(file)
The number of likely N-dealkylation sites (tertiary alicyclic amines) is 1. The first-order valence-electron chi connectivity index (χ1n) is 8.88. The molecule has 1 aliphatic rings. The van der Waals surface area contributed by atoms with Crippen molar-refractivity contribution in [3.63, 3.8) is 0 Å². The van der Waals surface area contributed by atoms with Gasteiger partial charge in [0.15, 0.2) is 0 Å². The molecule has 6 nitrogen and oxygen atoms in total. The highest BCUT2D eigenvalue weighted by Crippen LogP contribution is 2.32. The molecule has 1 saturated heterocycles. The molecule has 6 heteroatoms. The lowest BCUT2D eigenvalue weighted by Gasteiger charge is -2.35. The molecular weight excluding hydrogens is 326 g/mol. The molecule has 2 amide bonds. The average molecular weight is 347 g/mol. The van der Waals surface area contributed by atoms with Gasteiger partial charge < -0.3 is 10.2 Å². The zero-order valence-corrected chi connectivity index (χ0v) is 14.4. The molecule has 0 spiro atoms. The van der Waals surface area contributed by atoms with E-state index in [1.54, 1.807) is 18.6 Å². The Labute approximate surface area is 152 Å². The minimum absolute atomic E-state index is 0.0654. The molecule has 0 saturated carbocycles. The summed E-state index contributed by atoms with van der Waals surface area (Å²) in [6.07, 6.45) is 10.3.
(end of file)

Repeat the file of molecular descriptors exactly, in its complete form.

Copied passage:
The number of likely N-dealkylation sites (tertiary alicyclic amines) is 1. The first-order valence-electron chi connectivity index (χ1n) is 8.88. The molecule has 1 aliphatic rings. The van der Waals surface area contributed by atoms with Crippen molar-refractivity contribution in [3.63, 3.8) is 0 Å². The van der Waals surface area contributed by atoms with Gasteiger partial charge in [0.15, 0.2) is 0 Å². The molecule has 6 nitrogen and oxygen atoms in total. The highest BCUT2D eigenvalue weighted by Crippen LogP contribution is 2.32. The molecule has 1 saturated heterocycles. The molecule has 6 heteroatoms. The lowest BCUT2D eigenvalue weighted by Gasteiger charge is -2.35. The molecular weight excluding hydrogens is 326 g/mol. The molecule has 2 amide bonds. The average molecular weight is 347 g/mol. The van der Waals surface area contributed by atoms with Gasteiger partial charge < -0.3 is 10.2 Å². The zero-order valence-corrected chi connectivity index (χ0v) is 14.4. The molecule has 0 spiro atoms. The van der Waals surface area contributed by atoms with E-state index in [1.54, 1.807) is 18.6 Å². The Labute approximate surface area is 152 Å². The minimum absolute atomic E-state index is 0.0654. The molecule has 0 saturated carbocycles. The summed E-state index contributed by atoms with van der Waals surface area (Å²) in [6.07, 6.45) is 10.3.